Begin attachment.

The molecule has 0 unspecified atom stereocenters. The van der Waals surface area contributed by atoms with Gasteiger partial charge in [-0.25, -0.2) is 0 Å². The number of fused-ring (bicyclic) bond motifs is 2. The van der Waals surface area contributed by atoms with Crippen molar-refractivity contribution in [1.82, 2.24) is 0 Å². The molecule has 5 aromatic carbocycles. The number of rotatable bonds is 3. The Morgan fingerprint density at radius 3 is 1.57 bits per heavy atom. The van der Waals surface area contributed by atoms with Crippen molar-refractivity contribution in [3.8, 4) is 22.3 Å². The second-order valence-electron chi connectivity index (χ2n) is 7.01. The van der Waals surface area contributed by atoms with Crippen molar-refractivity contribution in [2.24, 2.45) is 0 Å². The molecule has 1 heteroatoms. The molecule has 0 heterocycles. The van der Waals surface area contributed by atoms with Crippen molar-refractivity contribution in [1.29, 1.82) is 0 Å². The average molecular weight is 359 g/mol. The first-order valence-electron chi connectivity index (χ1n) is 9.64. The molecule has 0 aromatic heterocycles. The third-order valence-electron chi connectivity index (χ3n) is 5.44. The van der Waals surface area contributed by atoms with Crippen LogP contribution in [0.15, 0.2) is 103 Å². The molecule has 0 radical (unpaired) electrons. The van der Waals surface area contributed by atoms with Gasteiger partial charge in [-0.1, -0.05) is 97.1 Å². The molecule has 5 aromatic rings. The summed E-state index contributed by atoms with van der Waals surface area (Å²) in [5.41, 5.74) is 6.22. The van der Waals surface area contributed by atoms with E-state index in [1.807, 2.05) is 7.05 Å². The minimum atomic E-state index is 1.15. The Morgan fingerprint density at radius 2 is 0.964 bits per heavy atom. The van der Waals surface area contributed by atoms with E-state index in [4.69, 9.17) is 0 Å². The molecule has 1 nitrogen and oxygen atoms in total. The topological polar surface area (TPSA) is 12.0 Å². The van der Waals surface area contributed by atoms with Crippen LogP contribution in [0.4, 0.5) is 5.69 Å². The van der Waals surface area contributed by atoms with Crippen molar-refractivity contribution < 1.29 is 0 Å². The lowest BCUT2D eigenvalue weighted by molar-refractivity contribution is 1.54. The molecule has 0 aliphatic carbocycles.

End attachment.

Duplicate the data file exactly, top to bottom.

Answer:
The molecule has 0 unspecified atom stereocenters. The van der Waals surface area contributed by atoms with Gasteiger partial charge in [-0.25, -0.2) is 0 Å². The number of fused-ring (bicyclic) bond motifs is 2. The van der Waals surface area contributed by atoms with Crippen molar-refractivity contribution in [1.82, 2.24) is 0 Å². The molecule has 5 aromatic carbocycles. The number of rotatable bonds is 3. The Morgan fingerprint density at radius 3 is 1.57 bits per heavy atom. The van der Waals surface area contributed by atoms with Crippen molar-refractivity contribution in [3.8, 4) is 22.3 Å². The second-order valence-electron chi connectivity index (χ2n) is 7.01. The van der Waals surface area contributed by atoms with Crippen molar-refractivity contribution in [2.24, 2.45) is 0 Å². The molecule has 1 heteroatoms. The molecule has 0 heterocycles. The van der Waals surface area contributed by atoms with Crippen molar-refractivity contribution in [1.29, 1.82) is 0 Å². The average molecular weight is 359 g/mol. The first-order valence-electron chi connectivity index (χ1n) is 9.64. The molecule has 0 aromatic heterocycles. The third-order valence-electron chi connectivity index (χ3n) is 5.44. The van der Waals surface area contributed by atoms with Crippen LogP contribution in [0.15, 0.2) is 103 Å². The molecule has 0 radical (unpaired) electrons. The van der Waals surface area contributed by atoms with Gasteiger partial charge in [-0.1, -0.05) is 97.1 Å². The molecule has 5 aromatic rings. The summed E-state index contributed by atoms with van der Waals surface area (Å²) in [5.41, 5.74) is 6.22. The van der Waals surface area contributed by atoms with E-state index in [1.807, 2.05) is 7.05 Å². The minimum atomic E-state index is 1.15. The Morgan fingerprint density at radius 2 is 0.964 bits per heavy atom. The van der Waals surface area contributed by atoms with E-state index in [4.69, 9.17) is 0 Å². The molecule has 1 nitrogen and oxygen atoms in total. The topological polar surface area (TPSA) is 12.0 Å². The van der Waals surface area contributed by atoms with Crippen LogP contribution in [0.4, 0.5) is 5.69 Å². The van der Waals surface area contributed by atoms with Crippen molar-refractivity contribution < 1.29 is 0 Å². The lowest BCUT2D eigenvalue weighted by molar-refractivity contribution is 1.54. The molecule has 0 aliphatic carbocycles.